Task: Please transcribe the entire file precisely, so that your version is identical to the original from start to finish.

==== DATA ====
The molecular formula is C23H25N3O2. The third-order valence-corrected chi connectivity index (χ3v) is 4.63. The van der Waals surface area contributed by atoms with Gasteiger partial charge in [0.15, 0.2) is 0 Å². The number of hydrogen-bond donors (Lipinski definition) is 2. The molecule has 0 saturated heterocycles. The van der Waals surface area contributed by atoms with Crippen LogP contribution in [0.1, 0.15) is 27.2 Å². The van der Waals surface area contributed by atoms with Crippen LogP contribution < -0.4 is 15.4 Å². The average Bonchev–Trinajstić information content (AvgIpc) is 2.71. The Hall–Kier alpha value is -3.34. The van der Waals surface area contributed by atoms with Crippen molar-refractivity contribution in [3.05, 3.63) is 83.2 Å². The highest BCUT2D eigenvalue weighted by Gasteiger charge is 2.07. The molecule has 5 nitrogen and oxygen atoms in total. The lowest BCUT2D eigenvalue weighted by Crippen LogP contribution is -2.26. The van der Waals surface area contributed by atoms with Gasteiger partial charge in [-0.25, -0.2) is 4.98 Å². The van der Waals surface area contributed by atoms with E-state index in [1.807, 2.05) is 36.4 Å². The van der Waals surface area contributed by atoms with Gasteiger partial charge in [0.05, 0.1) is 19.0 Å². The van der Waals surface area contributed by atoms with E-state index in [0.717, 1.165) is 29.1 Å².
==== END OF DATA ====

The molecular formula is C23H25N3O2. The third-order valence-corrected chi connectivity index (χ3v) is 4.63. The van der Waals surface area contributed by atoms with Gasteiger partial charge in [0.15, 0.2) is 0 Å². The number of hydrogen-bond donors (Lipinski definition) is 2. The molecule has 0 saturated heterocycles. The van der Waals surface area contributed by atoms with Crippen LogP contribution in [0.1, 0.15) is 27.2 Å². The van der Waals surface area contributed by atoms with Crippen LogP contribution < -0.4 is 15.4 Å². The average Bonchev–Trinajstić information content (AvgIpc) is 2.71. The Hall–Kier alpha value is -3.34. The van der Waals surface area contributed by atoms with Crippen molar-refractivity contribution in [3.05, 3.63) is 83.2 Å². The highest BCUT2D eigenvalue weighted by Gasteiger charge is 2.07. The molecule has 5 nitrogen and oxygen atoms in total. The lowest BCUT2D eigenvalue weighted by Crippen LogP contribution is -2.26. The van der Waals surface area contributed by atoms with Gasteiger partial charge in [-0.25, -0.2) is 4.98 Å². The van der Waals surface area contributed by atoms with E-state index in [1.807, 2.05) is 36.4 Å². The van der Waals surface area contributed by atoms with Gasteiger partial charge in [0.05, 0.1) is 19.0 Å². The van der Waals surface area contributed by atoms with E-state index in [0.717, 1.165) is 29.1 Å².